Rectors of Cliffe - Cliffe History

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The Rectors of Cliffe at Hoo

By Canon Scott Robertson.
Reproduced by kind   permission of the Kent Archaeological Society.

THE Rectory of Cliffe has been held by many men of marked   distinction. Two of them were called to the high position of   Lord Chancellor of England; five attained episcopal dignity,   and of these two became Primates, one at York and the other   at Canterbury. Eleven rectors of Cliffe were archdeacons,   and three were Deans. As the manor of Cliffe, with its   extensive marshes, belonged to the Priory of Christ Church,   in Canterbury, and the Priory claimed exemption from tithe   for all its manors, the rectors were sometimes in bad case.   Mr. J. B. Sheppard* says that they became rich or poor   according as the tithes of these rich pastures were paid or   withheld. He adds that, in the thirteenth century, many   rectors in succession demanded tithe from these marshes, and   the convent refused to pay anything, alleging that their   manors were universally exempt. The Christ Church Register D   contains many records of these disputes, respecting which   Archbishops, Popes, and delegate Judges intervened, but   without effect. Mention of riotous outbursts of the   parishioners against two rectors, John de Bruyton and John   de Bishopston, will be found below. At length, from very   weariness, a compromise seems to have been arrived at.

We cannot ascertain with any accuracy what was the   value of the benefice in the Middle Ages. In the Taxatio of   Pope Nicholas, A.D. 1291, it is valued at £73 6s. 8d. per   annum. In the “King’s Book“ it is entered at £50 per annum.   A Commonwealth Survey made in 1649 estimates it at £200 a   year. In 1664, however, it was returned as having formerly   been worth £800; but, at that time, only £200. Hasted says   that, in 1797, by mutual agreement, the parishioners paid to   the rectors £500 per annum, in lieu of tithes. In 1889 the   tithes were commuted at £1891, but from that income £100 per   annum is now allotted to the vicar of Holy, Trinity,   Maidstone, and £150 to the vicar of Bredhtirst. By ancient   custom, the rector was bound to give, to each applicant at   the rectory, on St. James's Day, a mutton pie and a loaf.   About A.D. 1795, however, the incumbent found means of   compounding permanently for this dole, which had sometimes   cost £15 per annum.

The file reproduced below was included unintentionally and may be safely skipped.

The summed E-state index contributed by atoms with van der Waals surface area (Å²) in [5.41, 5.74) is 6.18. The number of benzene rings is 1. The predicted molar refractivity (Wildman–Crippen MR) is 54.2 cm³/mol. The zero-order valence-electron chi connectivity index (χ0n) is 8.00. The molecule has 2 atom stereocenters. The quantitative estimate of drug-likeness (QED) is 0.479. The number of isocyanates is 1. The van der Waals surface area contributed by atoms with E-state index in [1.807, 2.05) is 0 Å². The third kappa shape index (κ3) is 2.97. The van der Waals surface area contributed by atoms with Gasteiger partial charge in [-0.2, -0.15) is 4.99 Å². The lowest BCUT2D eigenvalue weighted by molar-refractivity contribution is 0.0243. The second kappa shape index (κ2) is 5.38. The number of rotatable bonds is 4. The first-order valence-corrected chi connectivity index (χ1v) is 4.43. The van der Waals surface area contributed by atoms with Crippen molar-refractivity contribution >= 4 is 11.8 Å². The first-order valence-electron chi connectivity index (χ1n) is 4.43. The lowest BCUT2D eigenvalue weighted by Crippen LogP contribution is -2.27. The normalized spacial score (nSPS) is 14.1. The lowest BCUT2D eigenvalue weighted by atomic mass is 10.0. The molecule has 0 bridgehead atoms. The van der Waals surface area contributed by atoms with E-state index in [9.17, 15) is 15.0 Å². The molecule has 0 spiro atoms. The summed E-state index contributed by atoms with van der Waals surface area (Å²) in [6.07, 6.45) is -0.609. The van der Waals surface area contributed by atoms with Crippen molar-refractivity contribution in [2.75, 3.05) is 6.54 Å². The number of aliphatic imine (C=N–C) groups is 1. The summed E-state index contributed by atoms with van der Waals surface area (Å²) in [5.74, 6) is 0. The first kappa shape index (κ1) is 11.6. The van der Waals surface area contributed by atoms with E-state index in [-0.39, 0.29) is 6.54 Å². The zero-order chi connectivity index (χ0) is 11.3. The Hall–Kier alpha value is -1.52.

The Cliffe Paten

The Rectory house has always been a very important   adjunct to this benefice. Its ancient hall, built in the   fourteenth century, still remains, and the original doorways   which then led to the kitchen and butteries are even now in   daily use. Its high pitched roof, open to the ridge from the   floor, is gone; in its upper portion a bedroom storey was   built in 1679. The hall was then divided into two rooms   above, and two below. Twelve years ago, however, the late   Mr. Lloyd began to restore the ground-floor of the ancient   hall to its pristine condition. His printed description of   the undertaking is extremely interesting.
See our article on the   'Old Cliffe Rectory'.

Many curious   fragments of carved and moulded stonework, of the fourteenth   and fifteenth centuries, were discovered during the work.   Some of them had evidently formed part of the chapel,   erected by Dr. Laurence Fastolf in 1348, and consecrated by   the Bishop of Llandaff. Its altar was dedicated to Saint   Laurence. Among the debris found about the house was a large   fragment of a crossed coffin slab, of moulded stone,   probably of the fourteenth century.

RICHARD DE WALLINGFORD'S name is the   first that has become known to us of those which should be   inscribed upon the roll of rectors of Cliffe. He effected a   composition with the monastery of Christ Church, Canterbury,   respecting the tithes of its marshes in Cliffe. This   agreement was formally concluded, and settled, at a court   held in the parish church of Boxley, in May 1229. We know   nothing more about Richard de Wallingford.